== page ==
Business Law

Discussion #3
Please read pg. 246-247 in the book regarding duress. Then read the scenario below (in blue) and discuss the questions at the end of it.
Sally is a surgeon from a wealthy family. Sally had several million dollars of property in her own name. Thomas, on the other hand, grew up poor. He worked a decent job that covered his bills, but he didn’t have much for savings, and he didn’t really own much property besides a few household items and a 1997 Honda Civic. Thomas met Sally at church, and they began dating in 2012. In August 2014, Thomas (after scrimping and saving for many months) purchased a modest engagement ring for Sally and, in September 2014, Thomas asked Sally to marry him. Sally, crying happy tears, said “yes”.
The couple immediately began planning their wedding, which they set for July 1, 2015. Thomas and Sally were very traditional, and so Sally (and her family) covered most of the expenses for the wedding. Thomas, however, again scrimped and saved and, after taking out a title loan against his 1997 Honda Civic, managed to put together a few thousand dollars which he spent booking a lovely honeymoon in the Caribbean which was set for July 3-10, 2015.
The wedding was rapidly approaching, and all wedding plans were finalized. Thomas and Sally both had lots of friends and family coming in for the wedding from out-of-state. Two days before the wedding, on June 29, 2015, Sally met with Thomas and handed him a large, white envelope. Thomas opened it, and inside was a 10-page contract that said “Prenuptial Agreement” on the top. Sally explained to Thomas that, although she loved him very much, she felt that she needed to protect herself in case their marriage ever took a turn for the worse. Terms in the Prenuptial Agreement included: (1) Sally would get to keep all of her assets (money, property, cars, etc…) that she entered into the marriage with, along with any interest or growth of those assets; (2) in the event of a divorce, Sally would not have to pay Thomas any alimony or spousal support; and (3) since Sally was the higher wage earner, all property acquired during their marriage would be split 70/30 in favor of Sally if they ever divorced. Thomas read over the Prenuptial Agreement and understood all of it. Although he didn’t like it, with the wedding only two days away he went ahead and signed it so as not to risk the wedding and honeymoon being called off.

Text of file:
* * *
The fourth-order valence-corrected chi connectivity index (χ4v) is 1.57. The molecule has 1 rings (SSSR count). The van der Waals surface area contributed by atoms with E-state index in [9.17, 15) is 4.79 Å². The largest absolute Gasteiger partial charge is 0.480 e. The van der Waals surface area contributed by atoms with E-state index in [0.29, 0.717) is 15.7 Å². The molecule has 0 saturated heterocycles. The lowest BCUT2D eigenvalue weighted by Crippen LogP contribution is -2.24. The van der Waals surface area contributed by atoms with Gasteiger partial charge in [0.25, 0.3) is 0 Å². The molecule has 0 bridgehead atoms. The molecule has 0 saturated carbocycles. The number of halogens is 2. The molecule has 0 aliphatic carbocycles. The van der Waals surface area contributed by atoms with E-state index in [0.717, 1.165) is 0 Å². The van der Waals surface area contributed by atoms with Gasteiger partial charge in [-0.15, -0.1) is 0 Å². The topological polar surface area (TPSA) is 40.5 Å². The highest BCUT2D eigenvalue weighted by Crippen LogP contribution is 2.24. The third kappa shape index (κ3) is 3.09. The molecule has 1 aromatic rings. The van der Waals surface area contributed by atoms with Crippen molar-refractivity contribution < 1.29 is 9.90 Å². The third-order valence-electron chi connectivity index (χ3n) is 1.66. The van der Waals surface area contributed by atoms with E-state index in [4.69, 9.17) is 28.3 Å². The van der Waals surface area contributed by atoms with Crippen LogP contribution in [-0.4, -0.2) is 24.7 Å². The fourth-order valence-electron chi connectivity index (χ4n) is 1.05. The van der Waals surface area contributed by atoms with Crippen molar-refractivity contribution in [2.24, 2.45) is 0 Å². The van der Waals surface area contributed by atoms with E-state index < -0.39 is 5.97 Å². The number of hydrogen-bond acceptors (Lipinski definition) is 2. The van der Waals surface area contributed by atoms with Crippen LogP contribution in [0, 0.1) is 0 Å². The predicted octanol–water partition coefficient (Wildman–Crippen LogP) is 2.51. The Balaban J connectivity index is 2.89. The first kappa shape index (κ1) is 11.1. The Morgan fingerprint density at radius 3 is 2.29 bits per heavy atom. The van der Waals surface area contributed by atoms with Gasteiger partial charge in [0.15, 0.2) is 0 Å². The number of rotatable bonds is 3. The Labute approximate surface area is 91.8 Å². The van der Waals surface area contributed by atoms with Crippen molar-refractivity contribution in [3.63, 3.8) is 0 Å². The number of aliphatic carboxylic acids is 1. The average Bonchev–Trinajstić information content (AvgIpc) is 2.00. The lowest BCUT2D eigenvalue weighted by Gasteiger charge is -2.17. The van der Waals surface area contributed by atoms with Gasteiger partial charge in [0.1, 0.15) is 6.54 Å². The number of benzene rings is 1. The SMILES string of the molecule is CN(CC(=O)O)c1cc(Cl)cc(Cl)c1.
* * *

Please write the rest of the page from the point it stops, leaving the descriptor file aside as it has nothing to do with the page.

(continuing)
Thomas and Sally lived together happily for several years. Sally was the main earner for their family, with her job as a surgeon accounting for almost 80% of their income each month. Thomas worked odd jobs here and there, but he also did most of the work around the home (including laundry, cooking and cleaning). Unfortunately, in 2019, Thomas and Sally realized their marriage wasn’t working out and filed for divorce. As part of the divorce proceedings, Thomas filed a motion with the court seeking: (1) 50% of the interest and growth on Sally’s assets, (2) 5 years of alimony from Sally, and (3) a 50/50 split of all property acquired during their marriage. In response to Thomas’s motion, Sally asserted that Thomas agreed as part of the Prenuptial Agreement that he was not entitled to any of these things. Thomas, in turn, asserted that the he signed the Prenuptial Agreement under duress, and that the Prenuptial ADiscussion #3
Please read pg. 246-247 in the book regarding duress. Then read the scenario below (in blue) and discuss the questions at the end of it.
Sally is a surgeon from a wealthy family. Sally had several million dollars of property in her own name. Thomas, on the other hand, grew up poor. He worked a decent job that covered his bills, but he didn’t have much for savings, and he didn’t really own much property besides a few household items and a 1997 Honda Civic. Thomas met Sally at church, and they began dating in 2012. In August 2014, Thomas (after scrimping and saving for many months) purchased a modest engagement ring for Sally and, in September 2014, Thomas asked Sally to marry him. Sally, crying happy tears, said “yes”.